In the world of haute couture, it is generally the design ideas that get recycled, not the clothes themselves. Barely has one decade ended before its trends resurface as retro chic: new clothes, same old look.
Little wonder, therefore, that the art and fashion worlds are beginning to sit up and take notice of 33-year-old Masahiro Nakagawa. As a designer, he has won a devoted following among Tokyo’s youth for his hip 20471120 label (so named for Nakagawa’s conviction that “something will happen on Nov. 20, 2047”).
Under the name of Nakagawa Sochi, however, he is the anticonsumerism crusader behind the Tokyo Recycle Project, where old clothes get a brand-new look.
Nakagawa uses the term “recycouture” to describe the bizarre and often beautiful creations of his recycle project, which began in Tokyo in 1999 and was snapped up for a stint at the city’s Watari-um Museum of Contemporary Art before traveling to Hong Kong and New York earlier this year. Tokyo Recycle Project #7 is currently part of the Yokohama Triennale, but the concept will have a permanent home at the new 20471120 store, opening in Shibuya on Nov. 23.
Although without formal training (he was working at an Osaka fishmarket when, in 1992, he met graphic designer Lica who became his collaborator on 20471120), Nakagawa doesn’t design street fashion just because he can’t handle high fashion — he chooses to. As if to quash any doubts, in his TRP #3 show at Art Tower Mito in Ibaraki Prefecture last year, the man who has put anime culture on catwalks worldwide demonstrated his mastery of formal design. Nakagawa captured the look of each decade of the past century by sending models down the catwalk in recycled outfits pieced together from contemporary castoffs, such as a ’50s prom dress made from baseball jackets — and then sending the same items out again, this time paired with jeans, for a flawless take on Harajuku trends.
But fashion is only the beginning of what Nakagawa is trying to do with his recycle projects: “You yourself are recycled,” the artist’s statement promises those handing over garments. “The point of this is that, hopefully, you the participant feel a little bit more invigorated, regenerated, recycled.”
This recycle philosophy is rooted in the designer’s own experience of the solitude and comfort-shopping so characteristic of big-city life. “The idea for the recycle project came after I moved from Osaka to Tokyo,” the designer explains in TRP #7’s fabric-strewn temporary workshop in Yokohama’s Queen’s Plaza. “I spent five years doing fashion shows with music, acrobats and circus performers — it was just like entertainment, really. But then I began to wonder what I was doing; I felt lonely. My company was expanding so fast that I had 30 employees but never any time to talk to them meaningfully. I bought anything that caught my interest — toys, CDs — but dumped it all quickly . . . One day, I painted everything in my apartment white, toys and everything, there was so much stuff. Then I could relax.”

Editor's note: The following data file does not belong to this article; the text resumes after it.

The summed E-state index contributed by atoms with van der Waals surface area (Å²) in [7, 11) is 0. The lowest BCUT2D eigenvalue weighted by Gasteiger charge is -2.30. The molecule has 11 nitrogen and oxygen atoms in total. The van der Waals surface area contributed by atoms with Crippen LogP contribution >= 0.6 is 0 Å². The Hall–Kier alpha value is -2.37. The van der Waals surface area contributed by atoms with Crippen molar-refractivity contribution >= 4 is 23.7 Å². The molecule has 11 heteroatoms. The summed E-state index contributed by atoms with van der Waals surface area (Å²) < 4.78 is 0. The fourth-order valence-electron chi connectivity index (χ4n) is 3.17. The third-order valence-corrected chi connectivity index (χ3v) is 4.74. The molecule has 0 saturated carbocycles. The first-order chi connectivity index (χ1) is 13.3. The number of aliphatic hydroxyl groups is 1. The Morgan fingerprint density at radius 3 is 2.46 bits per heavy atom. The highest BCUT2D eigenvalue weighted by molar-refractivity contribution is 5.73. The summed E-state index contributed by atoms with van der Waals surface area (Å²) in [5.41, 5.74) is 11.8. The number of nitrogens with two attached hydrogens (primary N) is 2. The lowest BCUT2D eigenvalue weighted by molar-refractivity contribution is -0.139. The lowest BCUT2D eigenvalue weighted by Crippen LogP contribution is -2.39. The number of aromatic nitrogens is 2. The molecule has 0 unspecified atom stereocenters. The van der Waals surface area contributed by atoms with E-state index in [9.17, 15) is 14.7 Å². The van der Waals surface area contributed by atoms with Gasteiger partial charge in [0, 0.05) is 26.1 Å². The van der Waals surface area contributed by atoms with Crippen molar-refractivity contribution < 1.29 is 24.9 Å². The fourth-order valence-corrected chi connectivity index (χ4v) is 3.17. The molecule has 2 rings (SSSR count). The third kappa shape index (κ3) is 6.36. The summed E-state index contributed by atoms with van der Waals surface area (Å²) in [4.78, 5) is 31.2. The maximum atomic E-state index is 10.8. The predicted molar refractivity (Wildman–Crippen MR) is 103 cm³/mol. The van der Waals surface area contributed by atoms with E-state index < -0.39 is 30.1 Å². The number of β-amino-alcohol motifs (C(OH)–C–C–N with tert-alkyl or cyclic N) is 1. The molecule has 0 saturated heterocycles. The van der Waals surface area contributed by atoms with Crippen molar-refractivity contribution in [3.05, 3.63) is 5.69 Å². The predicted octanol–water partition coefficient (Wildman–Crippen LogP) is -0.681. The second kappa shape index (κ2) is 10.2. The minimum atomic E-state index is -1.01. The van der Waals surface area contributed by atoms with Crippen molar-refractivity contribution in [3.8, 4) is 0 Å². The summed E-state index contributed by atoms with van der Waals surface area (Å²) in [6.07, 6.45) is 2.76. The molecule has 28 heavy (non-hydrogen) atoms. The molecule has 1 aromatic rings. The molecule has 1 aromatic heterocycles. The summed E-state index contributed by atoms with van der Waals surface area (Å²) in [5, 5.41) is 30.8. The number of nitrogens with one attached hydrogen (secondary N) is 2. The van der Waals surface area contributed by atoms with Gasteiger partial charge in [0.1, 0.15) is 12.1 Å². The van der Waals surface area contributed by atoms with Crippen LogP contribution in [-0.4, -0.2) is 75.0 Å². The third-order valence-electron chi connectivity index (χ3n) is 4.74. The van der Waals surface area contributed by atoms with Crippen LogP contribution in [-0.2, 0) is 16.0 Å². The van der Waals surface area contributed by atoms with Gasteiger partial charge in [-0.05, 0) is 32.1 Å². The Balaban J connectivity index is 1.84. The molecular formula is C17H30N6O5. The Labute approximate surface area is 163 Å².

Nakagawa has written a manga to illustrate the underlying philosophy of the recycle project. It begins with Japan’s familiar pop-culture blend of the kawaii (cute) and the kowai (scary). Our hero, the round-faced bear Hyoma, leaves his rural home for Tokyo, where the streets are stalked by Godzilla-like “Guzzling Monsters” that gobble up new consumables and spew out old models. Missing his mom, Hyoma begins to wonder if city life is changing him for the worse, when a chance encounter leads him to the Nukegara dojo. There, he renounces urban consumerism and discovers the three stages of spiritual cleansing: Viny (the moment at which the desire to change appears); Dappi (the process of breaking one’s shell); and Nukegara (the shed skin that reveals the reborn individual). Anime, meet asceticism.
It may be unusual to find a fashion designer critical of consumerism, but the message of Nakagawa’s manga is deadly, if playfully, serious — and customers, too, play along. Hyoma is an alter ego of the designer himself; clients take the role of Hyoma’s anxious mom and must enclose a “letter to Hyoma” along with the items they bring in for recycouture; and every TRP gallery installation includes a replica Nukegara dojo where visitors hand over their old clothes. Within the week, the finished piece is mailed out in what Nakagawa calls the “re-box.” This, like some reformed Pandora’s box, should work its refreshing magic when opened by the customer.
Despite his idealistic philosophy, Nakagawa is delightfully down-to-earth in person. Friendly and informal, he gives every appearance of being oblivious to his growing reputation. Last year he was invited to exhibit at the Tokyo-Los Angeles Superflat show, curated by Japan’s artistic powerhouse Takashi Murakami. He’s been praised by The New York Times and International Newsweek, and his 20471120 Harajuku store has been patronized by John Galliano of Dior.
It is difficult, though, to guess what course Nakagawa’s career will take from here. An icon for the manga generation, his stated aim as an artist and designer is to discover “what fashion might be capable of meaning.”
And what conclusions has he reached so far? “I started the recycle project because I didn’t want to be just another commodity for consumption,” explains Nakagawa. “What does fashion mean? Fashion is — or should be — an expression of freedom.”
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